Novel viral vectors for cardiac muscle cell targeted gene therapy

Nuevos vectores virales para la terapia génica dirigida del músculo cardíacomolecular therapy (2022). DOI: 10.1016/j.ymthe.2022.07.003″ width=”800″ height=”530″/>

Graphically Abstract. Credit: molecular therapy (2022). DOI: 10.1016/j.ymthe.2022.07.003

Gene therapies aim to cure severe and barely treatable monogenetic diseases caused by a defect in a single gene. Medical hopes are correspondingly high. Some gene therapies have already been approved in Europe, for example for spinal muscular atrophy (SMA), a congenital neuromuscular disease with severe muscle weakness and atrophy. With the help of so-called viral vectors, therapeutic genes are transported directly into the cell. The best known representatives of these vectors, colloquially known as gene taxis, are the so-called adeno-associated viruses (AAV). However, as they are naturally accustomed to doing, they also target tissues other than the actual target. Furthermore, they can be recognized as foreign by the immune system and destroyed. Two research teams from the Hannover Medical School (MHH) have developed AAV variants that target heart muscle cells and thus can be used for the targeted treatment of heart disease. The results have already been published in the journal molecular therapy.

Millions of variants investigated

“Although AAV vectors are derived from viruses, they serve exclusively as a transport medium,” explains Professor Dr. Hildegard Büning, AAV expert and Deputy Director of the MHH Institute for Experimental Hematology. AAV vectors attach to the body cell through the vector envelope, the so-called capsid, and transfer their genetic payload into the cell. There it is read and converted into the corresponding protein according to its model. “However, the problem with currently used AAV vectors is that they can adhere to different tissues and are therefore often found in the liver,” says the scientist. Therefore, the research team searched among four million suitable candidate AAV variants with capsid structures that preferentially target heart muscle cells. In the mouse model, biochemist Dr. Laura Rode “trained” the vectors and investigated which variants primarily reach the heart and are almost never lost in the liver. “We had several winners in the race and then tested how strongly they were intercepted by the human immune system.”

Not all gene taxis reach their goal

Not all vectors that target specific body cells get there. “Around 70% of the population have neutralizing antibodies against natural AAV,” explains Dr. Christian Bär, molecular geneticist at the Institute for Molecular and Translational Therapeutic Strategies. “Your immune system intercepts the gene taxis before they can deliver cargo into the cell as desired.” Therefore, the shortlisted vectors had to demonstrate how well they could escape neutralizing antibodies in cell cultures with human blood plasma. Both AAV variants also survived this test. They were then loaded with a biomolecule called H19, which has already been successfully tested at the Institute for the Treatment of Pathological Enlargement of the Heart Caused by high blood pressure—but with a conventional AAV vector. “The new vector variants actually delivered H19 much more efficiently into heart muscle cells than the AAV vector we originally used,” says the scientist.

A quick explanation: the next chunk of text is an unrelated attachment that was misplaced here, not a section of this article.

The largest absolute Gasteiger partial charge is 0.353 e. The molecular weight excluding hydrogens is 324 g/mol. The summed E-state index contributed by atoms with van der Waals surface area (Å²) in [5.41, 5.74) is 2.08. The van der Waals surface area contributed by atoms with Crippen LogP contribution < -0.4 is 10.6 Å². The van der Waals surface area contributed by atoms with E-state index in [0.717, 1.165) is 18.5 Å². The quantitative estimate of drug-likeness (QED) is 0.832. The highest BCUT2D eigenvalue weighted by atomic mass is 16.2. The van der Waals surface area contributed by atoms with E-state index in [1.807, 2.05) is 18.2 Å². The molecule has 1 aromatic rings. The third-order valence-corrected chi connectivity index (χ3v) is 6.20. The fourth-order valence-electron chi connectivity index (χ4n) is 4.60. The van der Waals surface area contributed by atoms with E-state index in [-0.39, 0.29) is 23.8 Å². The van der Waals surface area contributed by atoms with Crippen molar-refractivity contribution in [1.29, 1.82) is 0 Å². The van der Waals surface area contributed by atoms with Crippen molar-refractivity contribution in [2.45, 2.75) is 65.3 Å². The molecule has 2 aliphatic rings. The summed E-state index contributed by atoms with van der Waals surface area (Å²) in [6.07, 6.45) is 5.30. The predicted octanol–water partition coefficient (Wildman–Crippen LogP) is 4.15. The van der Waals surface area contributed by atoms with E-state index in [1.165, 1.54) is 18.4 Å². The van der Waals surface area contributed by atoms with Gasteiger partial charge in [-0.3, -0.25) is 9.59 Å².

The new vector variants have several advantages.

What does not sound spectacular at first glance is, however, important for a possible therapeutic application in several respects. “Gene therapy is an expensive treatment method that can usually only be applied once for each vector, because the immune system would recognize the vector as foreign and eliminate it a second time at the latest,” explains Institute Director Professor Dr. Dr. Thomas Thum. Another vector variant offers the possibility of another treatment. Due to the high targeting accuracy of the new variants, a lower dose is also sufficient. “This greatly reduces costs per treatment unit.” At the same time, administration becomes much easier.

“Our goal is for vectors to find heart muscle cells so reliable that they could simply be injected into the arm of cardiac patients and would not have to be administered into the heart through a catheter,” says Dr. Bär. However, until that actually happens, efficacy and tolerability still need to be confirmed in additional studies in large animal models and later in human clinical studies as well.

New way forward for gene therapy

More information:
Laura Rode et al, AAV capsid engineering identified two novel variants with enhanced in vivo tropism for cardiomyocytes, molecular therapy (2022). DOI: 10.1016/j.ymthe.2022.07.003

Provided by Hannover Medical School

Citation: Novel Viral Vectors for Heart Muscle Cell Targeted Gene Therapy (Aug 2, 2022) Retrieved Aug 2, 2022 from -heart.html

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